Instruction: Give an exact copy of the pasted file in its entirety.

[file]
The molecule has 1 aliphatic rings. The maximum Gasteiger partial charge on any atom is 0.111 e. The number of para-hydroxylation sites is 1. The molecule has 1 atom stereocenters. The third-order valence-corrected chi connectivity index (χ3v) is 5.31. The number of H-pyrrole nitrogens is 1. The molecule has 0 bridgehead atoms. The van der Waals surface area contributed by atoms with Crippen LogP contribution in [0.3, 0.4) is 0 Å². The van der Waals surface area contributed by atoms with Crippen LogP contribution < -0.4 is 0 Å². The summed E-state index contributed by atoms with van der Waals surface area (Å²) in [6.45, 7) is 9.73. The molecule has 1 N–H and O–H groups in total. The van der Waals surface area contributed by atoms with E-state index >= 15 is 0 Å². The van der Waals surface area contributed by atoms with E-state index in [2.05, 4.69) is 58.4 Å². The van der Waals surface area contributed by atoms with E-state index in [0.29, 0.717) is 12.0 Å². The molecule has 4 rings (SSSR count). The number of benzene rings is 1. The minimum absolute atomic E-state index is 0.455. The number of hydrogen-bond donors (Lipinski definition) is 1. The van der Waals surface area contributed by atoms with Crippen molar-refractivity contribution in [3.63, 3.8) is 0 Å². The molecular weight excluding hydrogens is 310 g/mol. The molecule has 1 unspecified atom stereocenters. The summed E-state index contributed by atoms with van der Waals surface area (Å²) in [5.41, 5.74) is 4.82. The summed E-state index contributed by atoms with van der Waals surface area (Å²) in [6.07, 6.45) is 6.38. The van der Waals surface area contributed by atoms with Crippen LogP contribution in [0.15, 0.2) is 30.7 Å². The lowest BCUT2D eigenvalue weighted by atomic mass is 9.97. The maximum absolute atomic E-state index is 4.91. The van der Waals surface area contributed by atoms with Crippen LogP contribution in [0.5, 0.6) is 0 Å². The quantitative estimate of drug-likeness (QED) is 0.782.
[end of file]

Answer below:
The molecule has 1 aliphatic rings. The maximum Gasteiger partial charge on any atom is 0.111 e. The number of para-hydroxylation sites is 1. The molecule has 1 atom stereocenters. The third-order valence-corrected chi connectivity index (χ3v) is 5.31. The number of H-pyrrole nitrogens is 1. The molecule has 0 bridgehead atoms. The van der Waals surface area contributed by atoms with Crippen LogP contribution in [0.3, 0.4) is 0 Å². The van der Waals surface area contributed by atoms with Crippen LogP contribution < -0.4 is 0 Å². The summed E-state index contributed by atoms with van der Waals surface area (Å²) in [6.45, 7) is 9.73. The molecule has 1 N–H and O–H groups in total. The van der Waals surface area contributed by atoms with E-state index >= 15 is 0 Å². The van der Waals surface area contributed by atoms with E-state index in [2.05, 4.69) is 58.4 Å². The van der Waals surface area contributed by atoms with E-state index in [0.29, 0.717) is 12.0 Å². The molecule has 4 rings (SSSR count). The number of benzene rings is 1. The minimum absolute atomic E-state index is 0.455. The number of hydrogen-bond donors (Lipinski definition) is 1. The van der Waals surface area contributed by atoms with Crippen molar-refractivity contribution in [3.63, 3.8) is 0 Å². The molecular weight excluding hydrogens is 310 g/mol. The molecule has 1 unspecified atom stereocenters. The summed E-state index contributed by atoms with van der Waals surface area (Å²) in [5.41, 5.74) is 4.82. The summed E-state index contributed by atoms with van der Waals surface area (Å²) in [6.07, 6.45) is 6.38. The van der Waals surface area contributed by atoms with Crippen LogP contribution in [0.15, 0.2) is 30.7 Å². The lowest BCUT2D eigenvalue weighted by atomic mass is 9.97. The maximum absolute atomic E-state index is 4.91. The van der Waals surface area contributed by atoms with Crippen LogP contribution in [0.5, 0.6) is 0 Å². The quantitative estimate of drug-likeness (QED) is 0.782.